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Almost every modern state-level military operates some type of military prison system. Military prisons are used variously to house prisoners of war, enemy combatants, those whose freedom is deemed a national security risk by military or civilian authorities, and members of the military found guilty of a serious crime. Thus military prisons are of two types: penal, for punishing and attempting to reform criminals within the military, and confinement-oriented, where captured enemies are confined for military reasons until hostilities cease.
Most militaries have some sort of military police unit operating at the divisional level or below to perform many of the same functions as civilian police, from traffic-control to the arrest of violent offenders and the supervision of detainees and prisoners-of-war.
The military equivalent to the civilian jail, in the sense of "holding area" or "place of brief incarceration for petty crimes" is known colloquialy as the "guardhouse" (land and air forces) or brig (naval forces). US military forces currently maintain several regional prisoner holding facilities in the US; see List of U.S. Military Prisons for names and locations.
Many nations have a separate legal system for members of the armed forces; in the United States, this differential treatment seems to be suggested, but by no means mandated, by the Framers in the Fifth Amendment to its constitution. Members of the US armed forces are subject to the Uniform Code of Military Justice, and most military convicts convicted by court martial end up at the US Disciplinary Barracks or in Leavenworth Federal Penitentiary at Fort Leavenworth, Kansas. In former times, criminals in the naval services, including those convicted of sodomy, were sent to the once-infamous Portsmouth Naval Prison , which was closed in 1974.
Incarceration of Prisoners of War
The Geneva Conventions provides an international protocol defining minimum requirements and safeguards for prisoners of war. In reality, many of these protocols are often ignored, especially more recent ones mandating the payment of a daily wage.
Prisoners are often kept in ad-hoc camps near the battlefield, guarded by MP's (military police) until they can be transferred to more permanent barracks for the duration of the conflict.
Treatment of prisoners-of-war has varied from age to age and nation to nation, the quality of conditions for prisoners often linked with the intensity of the conflict and the resources of the warring parties. During World War II in Europe, on the Western front at least, conditions for prisoners were generally mild (though by no means pleasant) compared to those at the notorious Andersonville facility during the Civil War, although numerous abuses were recorded even then.
Particularly in the aftermath of the Abu Ghraib scandal, military prisons and prison systems are highly controversial, at least in respect to the open-ended detention of foreigners without trial and/or prisoner abuse.
Military Prisons in Popular Culture
Military prisons and the treatment of military prisoners have often figured prominently in modern literature, cinema and even politics. In the 19th century, written accounts of the barbaric treatment accorded prisoners on both sides during the Napoleonic and Crimean wars helped lead to the founding of the Red Cross and the promulgation of the Geneva Conventions.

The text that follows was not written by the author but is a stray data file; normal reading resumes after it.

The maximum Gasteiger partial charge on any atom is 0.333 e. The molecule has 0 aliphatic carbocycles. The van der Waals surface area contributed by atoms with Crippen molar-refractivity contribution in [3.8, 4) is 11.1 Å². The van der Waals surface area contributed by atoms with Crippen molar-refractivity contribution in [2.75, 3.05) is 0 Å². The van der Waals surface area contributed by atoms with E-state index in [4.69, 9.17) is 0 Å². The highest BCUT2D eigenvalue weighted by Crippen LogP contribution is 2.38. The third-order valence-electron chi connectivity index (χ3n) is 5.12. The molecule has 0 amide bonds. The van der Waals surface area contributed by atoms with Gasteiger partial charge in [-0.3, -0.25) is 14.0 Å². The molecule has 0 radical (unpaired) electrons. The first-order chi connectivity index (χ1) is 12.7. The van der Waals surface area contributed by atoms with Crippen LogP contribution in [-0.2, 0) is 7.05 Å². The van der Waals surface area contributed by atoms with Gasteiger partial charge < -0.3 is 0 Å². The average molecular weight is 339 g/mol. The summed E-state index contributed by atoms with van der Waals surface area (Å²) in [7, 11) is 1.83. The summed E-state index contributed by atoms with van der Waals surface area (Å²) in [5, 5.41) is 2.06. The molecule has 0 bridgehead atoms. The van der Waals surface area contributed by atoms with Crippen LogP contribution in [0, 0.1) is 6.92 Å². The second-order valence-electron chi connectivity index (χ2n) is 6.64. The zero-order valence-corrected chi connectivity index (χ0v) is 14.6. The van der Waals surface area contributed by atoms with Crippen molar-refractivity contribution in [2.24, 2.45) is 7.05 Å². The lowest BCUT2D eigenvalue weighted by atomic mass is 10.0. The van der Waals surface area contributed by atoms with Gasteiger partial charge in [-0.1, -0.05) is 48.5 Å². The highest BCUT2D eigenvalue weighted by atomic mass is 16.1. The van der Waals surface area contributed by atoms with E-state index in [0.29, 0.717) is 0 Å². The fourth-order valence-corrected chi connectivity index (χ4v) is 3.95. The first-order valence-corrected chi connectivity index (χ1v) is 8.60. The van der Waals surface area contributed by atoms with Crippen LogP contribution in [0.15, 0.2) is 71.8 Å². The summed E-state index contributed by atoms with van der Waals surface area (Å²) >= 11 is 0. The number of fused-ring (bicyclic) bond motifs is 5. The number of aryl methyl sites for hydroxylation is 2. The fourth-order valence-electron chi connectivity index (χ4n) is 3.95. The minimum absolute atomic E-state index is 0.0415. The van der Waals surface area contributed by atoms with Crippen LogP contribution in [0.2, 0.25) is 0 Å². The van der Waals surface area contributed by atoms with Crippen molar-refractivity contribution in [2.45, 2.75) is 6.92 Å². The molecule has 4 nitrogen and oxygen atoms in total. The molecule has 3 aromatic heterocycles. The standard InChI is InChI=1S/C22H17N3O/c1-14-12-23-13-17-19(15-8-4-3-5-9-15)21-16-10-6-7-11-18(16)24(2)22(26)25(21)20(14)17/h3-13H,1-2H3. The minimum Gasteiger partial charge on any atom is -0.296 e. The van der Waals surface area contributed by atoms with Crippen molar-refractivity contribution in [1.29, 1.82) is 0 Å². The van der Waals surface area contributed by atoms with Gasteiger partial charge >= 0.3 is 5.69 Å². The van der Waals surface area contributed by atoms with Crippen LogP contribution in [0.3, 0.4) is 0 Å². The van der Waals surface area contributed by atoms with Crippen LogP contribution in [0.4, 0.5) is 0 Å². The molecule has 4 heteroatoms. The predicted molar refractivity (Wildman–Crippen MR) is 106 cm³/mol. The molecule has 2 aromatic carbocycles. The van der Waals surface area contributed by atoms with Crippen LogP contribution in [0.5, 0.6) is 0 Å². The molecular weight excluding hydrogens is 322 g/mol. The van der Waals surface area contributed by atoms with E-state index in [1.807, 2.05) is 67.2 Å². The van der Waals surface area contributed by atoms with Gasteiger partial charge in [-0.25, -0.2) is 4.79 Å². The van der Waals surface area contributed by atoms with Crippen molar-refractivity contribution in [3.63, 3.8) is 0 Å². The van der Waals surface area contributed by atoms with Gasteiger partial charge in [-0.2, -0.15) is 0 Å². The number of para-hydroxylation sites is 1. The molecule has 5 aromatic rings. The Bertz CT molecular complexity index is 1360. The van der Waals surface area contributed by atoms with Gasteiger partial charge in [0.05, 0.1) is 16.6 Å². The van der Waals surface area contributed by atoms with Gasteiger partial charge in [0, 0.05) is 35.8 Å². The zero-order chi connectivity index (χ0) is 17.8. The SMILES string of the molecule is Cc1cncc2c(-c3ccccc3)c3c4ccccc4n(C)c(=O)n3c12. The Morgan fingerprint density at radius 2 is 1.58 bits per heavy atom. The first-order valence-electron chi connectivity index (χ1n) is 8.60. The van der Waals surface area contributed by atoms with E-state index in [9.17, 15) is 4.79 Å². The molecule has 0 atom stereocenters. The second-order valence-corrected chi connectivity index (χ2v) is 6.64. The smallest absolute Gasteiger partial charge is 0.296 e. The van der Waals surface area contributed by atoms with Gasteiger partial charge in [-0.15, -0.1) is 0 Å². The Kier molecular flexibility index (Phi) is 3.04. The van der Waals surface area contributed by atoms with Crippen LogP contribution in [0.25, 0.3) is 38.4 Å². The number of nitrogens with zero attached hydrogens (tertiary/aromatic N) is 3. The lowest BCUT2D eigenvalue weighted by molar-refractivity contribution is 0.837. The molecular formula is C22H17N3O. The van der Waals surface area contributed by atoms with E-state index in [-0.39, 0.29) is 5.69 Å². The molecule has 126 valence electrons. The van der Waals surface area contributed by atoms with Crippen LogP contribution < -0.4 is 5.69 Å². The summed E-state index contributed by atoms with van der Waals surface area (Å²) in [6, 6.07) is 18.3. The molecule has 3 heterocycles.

There are numerous examples of 20th and 21st-century cinema dealing with military prisons, including Hart's War (2002), starring Bruce Willis and Colin Farrell as American POW's in a German prison camp, continuing in a cinematic vein begun by Stalag 17 (1953). Stalag 17 portrays the struggles of a group of American airmen in a German Luftwaffe prison to deal with the poverty and drudgery of captivity and to help select members escape to freedom while dealing with a hostile commandant who has planted a spy in their midst. Based on the play by Donald Bevan and Edmund Trzcinski, this movie is widely considered the break-out role for American actor William Holden. Somebody Up There Likes Me (1956) features Paul Newman as an Army deserter and petty criminal who, with the encouragement of the athletic director at the above-mentioned Leavenworth Disciplinary Barracks uses boxing as means to deal with his restless energy and, eventually, to escape his life of crime and poverty and marry the girl of his dreams. Andersonville (1996) and The Andersonville Trial (1970), both TV movies, dealt with the conditions at Andersonville Prison and its aftermath. George C. Scott directed and starred in the latter, along with William Shatner; the movie was based on an earlier play by Saul Levitt , who worked on The Untouchables TV series. The Caine Mutiny (1954) starring Humphrey Bogart, Fred MacMurray and Van Johnson dealt with the military legal system and naval brigs during World War II.
Some of the late-20th-century military novels of American writer W.E.B. Griffin make mention of the former Portsmouth Naval Prison facility. In Semper Fi, Book I in The Corps series, the main character, Cpl. Ken McCoy finds himself assigned to a prisoner detail that is riding on the same train that he is taking to his new post. The novel describes the pity that the young Marine feels for the unfortunate Portsmouth-bound sailors he has to guard, which include a small group of homosexuals, called "deviates" by the sergeant-of-the guard. Later in the same series, the corporal's own brother has a run-in with the military justice system for fighting and disorderly conduct.
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